The last stage is to get out of the way. This can be incredibly hard so think through how you would handle a situation where, for example, a board member, an investor, a client, or senior executive calls you and says, “I don’t know how well the new CEO is doing with this, can you help me navigate it?” You need to give your successor room to run.

Sean Brown: Do you have any advice you can share on how to handle that final stage?

Blair Epstein: One tool that we have found helpful is to develop a last 100-day plan. New CEOs make first 100-day plans all the time, so have the same discipline when you’re walking out the door. First, think about how you will wrap up your legacy. What will you do to bring your current strategy to a close? You want to appropriately engage your successor in the decisions they will have to live with. For example, you probably should not unilaterally do game-changing M&A. Another part of wrapping up your legacy is finding closure, both for yourself and for the organization. Make the rounds, check in with people, say thank you, and let them tell you the same.

Next, consider what parting gifts you can give your successor. Are there tough calls you can make so they are not on the new CEO’s shoulders? These could be people decisions, budget calls, portfolio pruning. Another parting gift you can offer is to advocate for your successor and telegraph your confidence in them. In every conversation, how do you leave the person you’re speaking with more excited about the next generation of leadership?

You want to hand over both work and relationships. Can you help your successor build relationships with internal and external stakeholders? Also, hand over your business knowledge, particularly when there is big, in-flight work that will continue. And share some behind-the-scenes counsel. Talk to them about talent and things that no one else might know that could be helpful to them.

Finally, be very clear what, if any, role you will continue to play. One common model is to stay on in an advisory capacity where, at the discretion of the new CEO, you are available to advise and coach. Another model that is increasingly common is the former CEO becoming the executive chair of the board. It’s a way to provide support to the new CEO while preserving role clarity. It does, however, have drawbacks. A number of the CEOs, even those who became effective executive chairs, talked about how challenging that is for the successor and how they wish that they had stepped away. You want to allow your successor to critique you and identify what they want to do better. That is hard for them to do while you are still in the room. There are situations where the executive chair role makes good sense, where the new CEO needs extra support, but do so with caution.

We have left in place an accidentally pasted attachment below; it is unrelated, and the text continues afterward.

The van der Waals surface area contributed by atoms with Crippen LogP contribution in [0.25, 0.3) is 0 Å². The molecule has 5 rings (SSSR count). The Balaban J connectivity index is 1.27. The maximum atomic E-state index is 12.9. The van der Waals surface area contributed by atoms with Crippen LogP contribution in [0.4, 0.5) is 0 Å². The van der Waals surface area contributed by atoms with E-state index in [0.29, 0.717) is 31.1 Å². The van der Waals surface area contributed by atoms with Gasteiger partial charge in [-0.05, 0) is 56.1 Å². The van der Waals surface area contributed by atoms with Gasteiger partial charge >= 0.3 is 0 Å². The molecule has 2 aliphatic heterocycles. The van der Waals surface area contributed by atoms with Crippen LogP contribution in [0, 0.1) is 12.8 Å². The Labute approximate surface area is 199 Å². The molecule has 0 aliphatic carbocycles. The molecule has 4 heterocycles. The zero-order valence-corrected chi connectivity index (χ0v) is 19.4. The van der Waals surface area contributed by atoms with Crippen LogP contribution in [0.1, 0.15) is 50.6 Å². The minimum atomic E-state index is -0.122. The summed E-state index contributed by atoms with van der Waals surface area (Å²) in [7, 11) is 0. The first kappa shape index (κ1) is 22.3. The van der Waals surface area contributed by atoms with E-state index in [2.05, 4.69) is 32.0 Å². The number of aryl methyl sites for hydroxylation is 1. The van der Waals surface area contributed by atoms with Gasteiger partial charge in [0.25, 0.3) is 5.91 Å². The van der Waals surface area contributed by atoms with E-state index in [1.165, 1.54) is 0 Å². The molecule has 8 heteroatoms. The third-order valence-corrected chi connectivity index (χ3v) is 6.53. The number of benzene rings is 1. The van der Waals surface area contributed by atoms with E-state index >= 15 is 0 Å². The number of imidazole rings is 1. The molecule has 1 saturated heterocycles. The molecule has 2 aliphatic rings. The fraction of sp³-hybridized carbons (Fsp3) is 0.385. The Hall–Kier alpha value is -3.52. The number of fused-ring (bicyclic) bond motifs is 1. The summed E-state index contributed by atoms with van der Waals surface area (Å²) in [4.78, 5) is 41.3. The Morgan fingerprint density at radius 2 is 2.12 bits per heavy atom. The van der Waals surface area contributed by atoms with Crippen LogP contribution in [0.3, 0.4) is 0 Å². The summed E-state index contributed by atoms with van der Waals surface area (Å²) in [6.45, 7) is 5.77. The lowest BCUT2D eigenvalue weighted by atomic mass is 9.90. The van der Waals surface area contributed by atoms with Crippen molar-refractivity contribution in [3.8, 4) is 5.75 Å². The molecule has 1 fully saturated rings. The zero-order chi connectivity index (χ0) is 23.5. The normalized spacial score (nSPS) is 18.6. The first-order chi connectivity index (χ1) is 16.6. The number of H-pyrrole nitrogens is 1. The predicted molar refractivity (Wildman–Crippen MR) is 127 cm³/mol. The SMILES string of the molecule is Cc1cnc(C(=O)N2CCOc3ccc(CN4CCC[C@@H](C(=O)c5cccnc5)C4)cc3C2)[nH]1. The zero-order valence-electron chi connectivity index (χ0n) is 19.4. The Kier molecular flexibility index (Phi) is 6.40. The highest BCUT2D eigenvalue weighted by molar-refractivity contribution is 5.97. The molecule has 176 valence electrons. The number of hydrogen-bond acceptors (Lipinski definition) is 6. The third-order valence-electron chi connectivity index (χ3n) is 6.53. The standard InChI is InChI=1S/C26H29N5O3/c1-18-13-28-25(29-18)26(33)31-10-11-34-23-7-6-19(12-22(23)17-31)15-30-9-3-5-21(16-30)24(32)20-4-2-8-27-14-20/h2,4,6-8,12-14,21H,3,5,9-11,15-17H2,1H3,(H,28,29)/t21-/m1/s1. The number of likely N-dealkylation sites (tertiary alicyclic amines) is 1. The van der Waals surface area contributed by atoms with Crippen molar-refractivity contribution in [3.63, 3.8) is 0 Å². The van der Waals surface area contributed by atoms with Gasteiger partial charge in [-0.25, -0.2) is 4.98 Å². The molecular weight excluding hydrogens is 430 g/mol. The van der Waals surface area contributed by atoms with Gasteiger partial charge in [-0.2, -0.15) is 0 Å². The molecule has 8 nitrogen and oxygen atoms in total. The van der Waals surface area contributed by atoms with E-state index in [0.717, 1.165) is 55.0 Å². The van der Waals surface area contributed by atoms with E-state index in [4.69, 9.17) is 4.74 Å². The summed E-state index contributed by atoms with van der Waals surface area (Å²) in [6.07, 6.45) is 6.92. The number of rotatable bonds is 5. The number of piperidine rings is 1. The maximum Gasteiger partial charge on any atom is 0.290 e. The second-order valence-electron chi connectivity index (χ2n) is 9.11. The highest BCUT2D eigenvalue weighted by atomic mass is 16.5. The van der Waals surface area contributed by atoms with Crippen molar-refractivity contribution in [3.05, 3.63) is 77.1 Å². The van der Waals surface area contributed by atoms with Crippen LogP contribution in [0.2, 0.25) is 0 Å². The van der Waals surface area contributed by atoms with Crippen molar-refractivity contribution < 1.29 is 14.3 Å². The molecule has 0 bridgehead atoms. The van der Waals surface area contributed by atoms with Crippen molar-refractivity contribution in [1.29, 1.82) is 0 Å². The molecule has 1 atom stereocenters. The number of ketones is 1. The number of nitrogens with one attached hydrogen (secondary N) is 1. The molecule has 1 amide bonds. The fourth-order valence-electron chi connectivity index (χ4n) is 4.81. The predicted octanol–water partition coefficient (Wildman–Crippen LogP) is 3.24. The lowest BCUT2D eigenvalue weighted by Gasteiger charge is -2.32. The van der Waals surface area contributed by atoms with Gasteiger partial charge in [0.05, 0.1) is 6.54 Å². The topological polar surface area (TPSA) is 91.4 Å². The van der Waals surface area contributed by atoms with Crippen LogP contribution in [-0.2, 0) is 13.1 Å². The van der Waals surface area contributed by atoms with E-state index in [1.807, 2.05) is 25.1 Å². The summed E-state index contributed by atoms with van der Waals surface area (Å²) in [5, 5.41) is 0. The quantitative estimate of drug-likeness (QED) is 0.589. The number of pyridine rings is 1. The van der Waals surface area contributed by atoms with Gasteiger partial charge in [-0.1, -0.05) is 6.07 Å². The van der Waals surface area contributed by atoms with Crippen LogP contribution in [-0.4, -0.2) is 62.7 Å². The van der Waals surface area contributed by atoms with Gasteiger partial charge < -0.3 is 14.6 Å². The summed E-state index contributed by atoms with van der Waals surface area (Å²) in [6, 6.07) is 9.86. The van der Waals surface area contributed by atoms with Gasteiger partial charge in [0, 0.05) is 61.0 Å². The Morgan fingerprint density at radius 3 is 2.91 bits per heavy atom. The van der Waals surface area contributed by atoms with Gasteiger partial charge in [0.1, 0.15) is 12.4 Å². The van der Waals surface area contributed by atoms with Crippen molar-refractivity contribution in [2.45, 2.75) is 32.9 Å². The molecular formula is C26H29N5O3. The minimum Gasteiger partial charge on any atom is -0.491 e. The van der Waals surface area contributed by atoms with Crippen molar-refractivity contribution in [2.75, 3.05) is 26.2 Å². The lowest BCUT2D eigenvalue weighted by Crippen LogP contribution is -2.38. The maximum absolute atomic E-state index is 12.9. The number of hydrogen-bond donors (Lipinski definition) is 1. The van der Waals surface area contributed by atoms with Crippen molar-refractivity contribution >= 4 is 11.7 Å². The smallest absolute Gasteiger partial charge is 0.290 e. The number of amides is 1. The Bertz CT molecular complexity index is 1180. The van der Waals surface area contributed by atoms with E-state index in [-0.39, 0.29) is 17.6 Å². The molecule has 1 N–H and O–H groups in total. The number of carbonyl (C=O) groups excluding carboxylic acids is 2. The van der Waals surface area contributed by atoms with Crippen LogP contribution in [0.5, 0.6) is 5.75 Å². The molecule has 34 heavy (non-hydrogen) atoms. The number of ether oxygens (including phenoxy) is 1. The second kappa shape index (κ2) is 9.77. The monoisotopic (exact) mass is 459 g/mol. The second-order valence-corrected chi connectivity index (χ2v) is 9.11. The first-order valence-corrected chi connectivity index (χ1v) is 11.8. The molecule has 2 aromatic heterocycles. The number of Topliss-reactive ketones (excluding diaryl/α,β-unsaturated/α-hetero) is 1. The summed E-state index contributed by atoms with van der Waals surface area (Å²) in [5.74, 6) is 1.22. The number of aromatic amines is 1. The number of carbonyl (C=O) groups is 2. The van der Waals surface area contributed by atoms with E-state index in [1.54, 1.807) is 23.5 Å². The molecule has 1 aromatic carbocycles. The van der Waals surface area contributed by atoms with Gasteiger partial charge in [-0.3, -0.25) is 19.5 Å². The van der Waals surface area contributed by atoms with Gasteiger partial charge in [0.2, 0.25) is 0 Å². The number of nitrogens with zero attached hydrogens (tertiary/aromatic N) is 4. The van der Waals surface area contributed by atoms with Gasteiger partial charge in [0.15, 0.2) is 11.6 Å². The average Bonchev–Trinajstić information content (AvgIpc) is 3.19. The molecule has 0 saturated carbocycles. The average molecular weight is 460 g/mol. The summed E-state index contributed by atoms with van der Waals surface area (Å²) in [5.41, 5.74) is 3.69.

Sean Brown: A company’s structure could introduce some nuances to how this transition plays out. Are there any differences, for example, with family-owned businesses? How do you avoid a scenario like in the TV show Succession?

Carolyn Dewar: In the situations I’ve been close to, the question tends to be around the parent’s decision about when the child is “ready.” That can be an ever-moving target, and the next generation feels like the marker keeps moving on what they need to do. It can be helpful to bring in some of the rigor that non-family-owned businesses apply. What does the company need of its CEO right now? What are the proof points that the next leader is ready? If seasoning is needed, let’s be deliberate about it and put a timeline on it.

Kurt Strovink: One other thing that’s more upside-oriented is that succession in family-owned companies is an opportunity to discuss the business—its reasons for being, the company’s values, its proposition in the market. In such scenarios, a successor can speak about those topics with greater authority when they are part of the family.

Sean Brown: The day they hand over the reins must be difficult for many CEOs. How can they deal with the psychological aspect of leaving the role?

Carolyn Dewar: One reason why sometimes CEOs stay too long is that they are not sure what’s next. It’s easier to step aside at the appropriate time when you’re excited about your life after. That requires self-reflection. What is important to you beyond being a CEO? For some, it might be another CEO role. For others, it can be relationships, friends, family, hobbies, or meaningful social and community work. The CEO role can be all-consuming, and those who have the smoothest transitions tend to have either nurtured their relationships and outside interests in the last phase or made a deliberate effort to re-engage in them. Have conversations with friends and family to remind yourself that being a CEO is just one chapter, one piece of who you are.

One path I’ve seen some CEOs pursue is to take a gap year or a gap six months. It helps them to fend off the offers that they start getting right away and to double down on health, sleep, and relationships. The decisions those CEOs make at the end of that gap period are often different than the ones they would have made in the thick of the transition.